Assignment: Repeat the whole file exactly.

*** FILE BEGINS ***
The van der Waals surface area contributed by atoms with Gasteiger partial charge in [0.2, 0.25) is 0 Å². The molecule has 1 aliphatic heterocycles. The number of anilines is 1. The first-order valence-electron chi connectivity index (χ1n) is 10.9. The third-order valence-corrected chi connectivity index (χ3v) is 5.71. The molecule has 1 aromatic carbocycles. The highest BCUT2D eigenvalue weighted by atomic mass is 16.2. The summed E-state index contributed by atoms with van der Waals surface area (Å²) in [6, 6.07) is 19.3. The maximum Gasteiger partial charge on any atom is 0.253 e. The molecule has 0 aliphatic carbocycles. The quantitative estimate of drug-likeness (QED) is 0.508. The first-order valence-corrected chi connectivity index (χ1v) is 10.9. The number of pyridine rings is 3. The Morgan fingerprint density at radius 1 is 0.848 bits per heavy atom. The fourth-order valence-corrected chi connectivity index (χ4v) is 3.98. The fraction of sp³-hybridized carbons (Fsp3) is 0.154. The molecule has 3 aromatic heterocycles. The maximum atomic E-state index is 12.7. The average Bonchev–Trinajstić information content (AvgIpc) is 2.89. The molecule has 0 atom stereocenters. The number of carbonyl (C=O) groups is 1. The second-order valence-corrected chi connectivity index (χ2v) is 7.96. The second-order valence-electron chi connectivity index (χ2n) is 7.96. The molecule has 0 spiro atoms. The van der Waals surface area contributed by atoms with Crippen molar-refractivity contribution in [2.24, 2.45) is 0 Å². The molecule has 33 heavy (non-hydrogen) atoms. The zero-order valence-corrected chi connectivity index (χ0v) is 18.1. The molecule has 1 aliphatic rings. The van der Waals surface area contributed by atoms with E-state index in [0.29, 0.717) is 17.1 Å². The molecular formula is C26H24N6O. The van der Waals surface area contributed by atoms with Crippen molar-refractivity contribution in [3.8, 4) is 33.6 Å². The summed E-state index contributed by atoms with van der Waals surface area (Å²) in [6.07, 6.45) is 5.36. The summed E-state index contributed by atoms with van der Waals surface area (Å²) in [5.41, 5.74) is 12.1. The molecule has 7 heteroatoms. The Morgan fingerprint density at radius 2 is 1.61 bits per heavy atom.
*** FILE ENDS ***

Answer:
The van der Waals surface area contributed by atoms with Gasteiger partial charge in [0.2, 0.25) is 0 Å². The molecule has 1 aliphatic heterocycles. The number of anilines is 1. The first-order valence-electron chi connectivity index (χ1n) is 10.9. The third-order valence-corrected chi connectivity index (χ3v) is 5.71. The molecule has 1 aromatic carbocycles. The highest BCUT2D eigenvalue weighted by atomic mass is 16.2. The summed E-state index contributed by atoms with van der Waals surface area (Å²) in [6, 6.07) is 19.3. The maximum Gasteiger partial charge on any atom is 0.253 e. The molecule has 0 aliphatic carbocycles. The quantitative estimate of drug-likeness (QED) is 0.508. The first-order valence-corrected chi connectivity index (χ1v) is 10.9. The number of pyridine rings is 3. The Morgan fingerprint density at radius 1 is 0.848 bits per heavy atom. The fourth-order valence-corrected chi connectivity index (χ4v) is 3.98. The fraction of sp³-hybridized carbons (Fsp3) is 0.154. The molecule has 3 aromatic heterocycles. The maximum atomic E-state index is 12.7. The average Bonchev–Trinajstić information content (AvgIpc) is 2.89. The molecule has 0 atom stereocenters. The number of carbonyl (C=O) groups is 1. The second-order valence-corrected chi connectivity index (χ2v) is 7.96. The second-order valence-electron chi connectivity index (χ2n) is 7.96. The molecule has 0 spiro atoms. The van der Waals surface area contributed by atoms with Crippen molar-refractivity contribution in [2.24, 2.45) is 0 Å². The molecule has 33 heavy (non-hydrogen) atoms. The zero-order valence-corrected chi connectivity index (χ0v) is 18.1. The molecule has 1 aliphatic rings. The van der Waals surface area contributed by atoms with E-state index in [0.29, 0.717) is 17.1 Å². The molecular formula is C26H24N6O. The van der Waals surface area contributed by atoms with Crippen molar-refractivity contribution in [3.8, 4) is 33.6 Å². The summed E-state index contributed by atoms with van der Waals surface area (Å²) in [6.07, 6.45) is 5.36. The summed E-state index contributed by atoms with van der Waals surface area (Å²) in [5.41, 5.74) is 12.1. The molecule has 7 heteroatoms. The Morgan fingerprint density at radius 2 is 1.61 bits per heavy atom.